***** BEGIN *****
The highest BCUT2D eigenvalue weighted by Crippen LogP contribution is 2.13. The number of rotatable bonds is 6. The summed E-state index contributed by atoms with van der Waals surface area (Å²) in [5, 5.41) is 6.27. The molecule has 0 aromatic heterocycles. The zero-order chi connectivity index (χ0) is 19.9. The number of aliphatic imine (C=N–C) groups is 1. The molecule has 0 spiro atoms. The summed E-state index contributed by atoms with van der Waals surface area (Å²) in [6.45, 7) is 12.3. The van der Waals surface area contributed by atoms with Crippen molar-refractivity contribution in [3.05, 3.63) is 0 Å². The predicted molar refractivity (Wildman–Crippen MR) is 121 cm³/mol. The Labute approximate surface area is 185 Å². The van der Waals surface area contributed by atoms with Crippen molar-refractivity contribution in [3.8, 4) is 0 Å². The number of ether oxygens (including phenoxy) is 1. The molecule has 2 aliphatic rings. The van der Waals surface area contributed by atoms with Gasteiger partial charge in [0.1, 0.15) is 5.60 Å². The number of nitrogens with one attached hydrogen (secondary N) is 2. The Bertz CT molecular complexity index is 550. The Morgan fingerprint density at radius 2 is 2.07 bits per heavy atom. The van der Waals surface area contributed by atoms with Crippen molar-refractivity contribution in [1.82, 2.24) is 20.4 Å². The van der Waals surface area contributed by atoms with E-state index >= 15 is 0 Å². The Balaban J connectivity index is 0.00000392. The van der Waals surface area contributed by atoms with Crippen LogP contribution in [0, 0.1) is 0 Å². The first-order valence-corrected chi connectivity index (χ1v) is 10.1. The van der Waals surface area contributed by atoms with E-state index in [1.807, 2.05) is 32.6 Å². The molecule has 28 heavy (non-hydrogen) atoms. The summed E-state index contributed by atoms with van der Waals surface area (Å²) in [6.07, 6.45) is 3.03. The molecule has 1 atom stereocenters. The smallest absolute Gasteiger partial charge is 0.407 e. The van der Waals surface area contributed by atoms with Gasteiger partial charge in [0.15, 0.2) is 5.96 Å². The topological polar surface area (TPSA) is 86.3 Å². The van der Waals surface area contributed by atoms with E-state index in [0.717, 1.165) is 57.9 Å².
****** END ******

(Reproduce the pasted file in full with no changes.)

The highest BCUT2D eigenvalue weighted by Crippen LogP contribution is 2.13. The number of rotatable bonds is 6. The summed E-state index contributed by atoms with van der Waals surface area (Å²) in [5, 5.41) is 6.27. The molecule has 0 aromatic heterocycles. The zero-order chi connectivity index (χ0) is 19.9. The number of aliphatic imine (C=N–C) groups is 1. The molecule has 0 spiro atoms. The summed E-state index contributed by atoms with van der Waals surface area (Å²) in [6.45, 7) is 12.3. The van der Waals surface area contributed by atoms with Crippen molar-refractivity contribution in [3.05, 3.63) is 0 Å². The predicted molar refractivity (Wildman–Crippen MR) is 121 cm³/mol. The Labute approximate surface area is 185 Å². The van der Waals surface area contributed by atoms with Crippen molar-refractivity contribution in [3.8, 4) is 0 Å². The number of ether oxygens (including phenoxy) is 1. The molecule has 2 aliphatic rings. The van der Waals surface area contributed by atoms with Gasteiger partial charge in [0.1, 0.15) is 5.60 Å². The number of nitrogens with one attached hydrogen (secondary N) is 2. The Bertz CT molecular complexity index is 550. The Morgan fingerprint density at radius 2 is 2.07 bits per heavy atom. The van der Waals surface area contributed by atoms with Crippen molar-refractivity contribution in [1.82, 2.24) is 20.4 Å². The van der Waals surface area contributed by atoms with E-state index >= 15 is 0 Å². The Balaban J connectivity index is 0.00000392. The van der Waals surface area contributed by atoms with Crippen LogP contribution in [0, 0.1) is 0 Å². The first-order valence-corrected chi connectivity index (χ1v) is 10.1. The van der Waals surface area contributed by atoms with E-state index in [1.807, 2.05) is 32.6 Å². The molecule has 28 heavy (non-hydrogen) atoms. The summed E-state index contributed by atoms with van der Waals surface area (Å²) in [6.07, 6.45) is 3.03. The molecule has 1 atom stereocenters. The smallest absolute Gasteiger partial charge is 0.407 e. The van der Waals surface area contributed by atoms with Gasteiger partial charge in [0.15, 0.2) is 5.96 Å². The topological polar surface area (TPSA) is 86.3 Å². The van der Waals surface area contributed by atoms with E-state index in [0.717, 1.165) is 57.9 Å².